Search Images Maps Play YouTube News Gmail Drive More »
Sign in
Screen reader users: click this link for accessible mode. Accessible mode has the same essential features but works better with your reader.

Patents

  1. Advanced Patent Search
Publication numberUS5801621 A
Publication typeGrant
Application numberUS 08/503,357
Publication dateSep 1, 1998
Filing dateJul 17, 1995
Priority dateJul 17, 1995
Fee statusPaid
Publication number08503357, 503357, US 5801621 A, US 5801621A, US-A-5801621, US5801621 A, US5801621A
InventorsNabil M. Issa, Gerald L. Holbrook
Original AssigneeChrysler Corporation
Export CitationBiBTeX, EndNote, RefMan
External Links: USPTO, USPTO Assignment, Espacenet
Method for re-initializing vehicle parameters after a power loss in a motor vehicle
US 5801621 A
Abstract
A method for reinitializing vehicle parameters stored in a memory of a controller in a motor vehicle after a power loss to the controller includes the steps of determining whether predetermined conditions are right for transferring at least one vehicle parameter stored in a volatile memory of a controller, transferring the vehicle parameter stored in the volatile memory to a non-volatile memory if the predetermined conditions are right for transferring the vehicle parameter, determining whether predetermined conditions are right for re-initializing the vehicle parameter after a power loss to the controller, transferring the vehicle parameter from the non-volatile memory to the volatile memory if the predetermined conditions are right for re-initializing the vehicle parameter, and initializing the vehicle parameter with a predetermined initial value stored in the non-volatile memory to the volatile memory if the predetermined conditions are not right for re-initializing the vehicle parameter.
Images(2)
Previous page
Next page
Claims(11)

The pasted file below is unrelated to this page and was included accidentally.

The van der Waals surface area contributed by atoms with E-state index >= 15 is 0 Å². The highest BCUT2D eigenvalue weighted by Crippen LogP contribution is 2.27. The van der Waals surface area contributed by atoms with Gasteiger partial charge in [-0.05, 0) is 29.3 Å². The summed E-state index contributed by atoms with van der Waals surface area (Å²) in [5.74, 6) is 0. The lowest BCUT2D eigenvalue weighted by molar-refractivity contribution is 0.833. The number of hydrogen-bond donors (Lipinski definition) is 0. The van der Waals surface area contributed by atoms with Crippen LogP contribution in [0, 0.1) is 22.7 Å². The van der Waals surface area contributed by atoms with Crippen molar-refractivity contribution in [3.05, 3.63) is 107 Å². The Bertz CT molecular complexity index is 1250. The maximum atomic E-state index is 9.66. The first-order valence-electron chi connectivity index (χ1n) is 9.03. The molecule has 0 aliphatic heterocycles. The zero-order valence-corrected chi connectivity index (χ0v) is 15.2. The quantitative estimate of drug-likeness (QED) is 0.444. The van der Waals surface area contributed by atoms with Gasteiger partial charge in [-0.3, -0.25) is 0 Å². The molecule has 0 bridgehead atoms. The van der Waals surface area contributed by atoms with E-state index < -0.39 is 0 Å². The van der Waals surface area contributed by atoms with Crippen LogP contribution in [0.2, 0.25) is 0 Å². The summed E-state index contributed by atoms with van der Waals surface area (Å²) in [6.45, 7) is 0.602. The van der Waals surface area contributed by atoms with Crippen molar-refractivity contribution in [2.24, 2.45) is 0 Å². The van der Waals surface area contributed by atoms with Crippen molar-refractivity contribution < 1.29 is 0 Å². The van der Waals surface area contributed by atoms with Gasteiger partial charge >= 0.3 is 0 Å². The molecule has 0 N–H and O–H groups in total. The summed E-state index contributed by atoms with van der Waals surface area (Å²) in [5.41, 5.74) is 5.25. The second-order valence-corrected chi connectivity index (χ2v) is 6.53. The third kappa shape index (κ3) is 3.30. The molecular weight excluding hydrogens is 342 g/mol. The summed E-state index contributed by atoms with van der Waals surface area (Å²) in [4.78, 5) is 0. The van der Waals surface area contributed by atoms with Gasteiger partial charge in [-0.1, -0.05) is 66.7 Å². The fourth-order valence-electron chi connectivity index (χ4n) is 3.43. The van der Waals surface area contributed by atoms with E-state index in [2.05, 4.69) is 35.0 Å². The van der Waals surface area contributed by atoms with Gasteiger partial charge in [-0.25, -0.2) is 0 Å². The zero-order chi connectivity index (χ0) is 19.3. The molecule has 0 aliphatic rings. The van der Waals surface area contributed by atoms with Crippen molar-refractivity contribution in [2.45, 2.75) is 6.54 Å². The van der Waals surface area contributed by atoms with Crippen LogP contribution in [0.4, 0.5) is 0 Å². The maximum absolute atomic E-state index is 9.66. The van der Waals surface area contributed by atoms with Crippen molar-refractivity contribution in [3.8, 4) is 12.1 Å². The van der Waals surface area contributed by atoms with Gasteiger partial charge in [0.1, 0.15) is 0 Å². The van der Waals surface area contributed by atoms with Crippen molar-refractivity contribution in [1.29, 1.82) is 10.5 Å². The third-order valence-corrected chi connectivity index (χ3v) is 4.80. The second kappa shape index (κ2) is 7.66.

What is claimed is:
1. A method for reinitializing vehicle parameters stored in memory of a controller in a motor vehicle after a power loss to the controller, said method comprising the steps of:
determining whether predetermined conditions are right for transferring, at least one vehicle parameter stored in a volatile memory of a controller;
transferring the vehicle parameter stored in the volatile memory to a non-volatile memory of the controller if the predetermined conditions are right for transferring the vehicle parameter;
determining whether predetermined conditions are right for re-initializing the vehicle parameter after a power loss to the controller;
performing a validity check of the vehicle parameter stored in the non-volatile memory by determining whether a predetermined number of vehicle parameters stored in the non-volatile memory is equal to a predetermined number of vehicle parameters stored in a read only memory;
transferring the vehicle parameter from the non-volatile memory to the volatile memory if the predetermined conditions are right for re-initializing the vehicle parameter and the validity check is valid; and
initializing the vehicle parameter with a predetermined initial value stored in the non-volatile memory to the volatile memory if the predetermined conditions are not right for re-initializing the vehicle parameter and the validity check is not valid.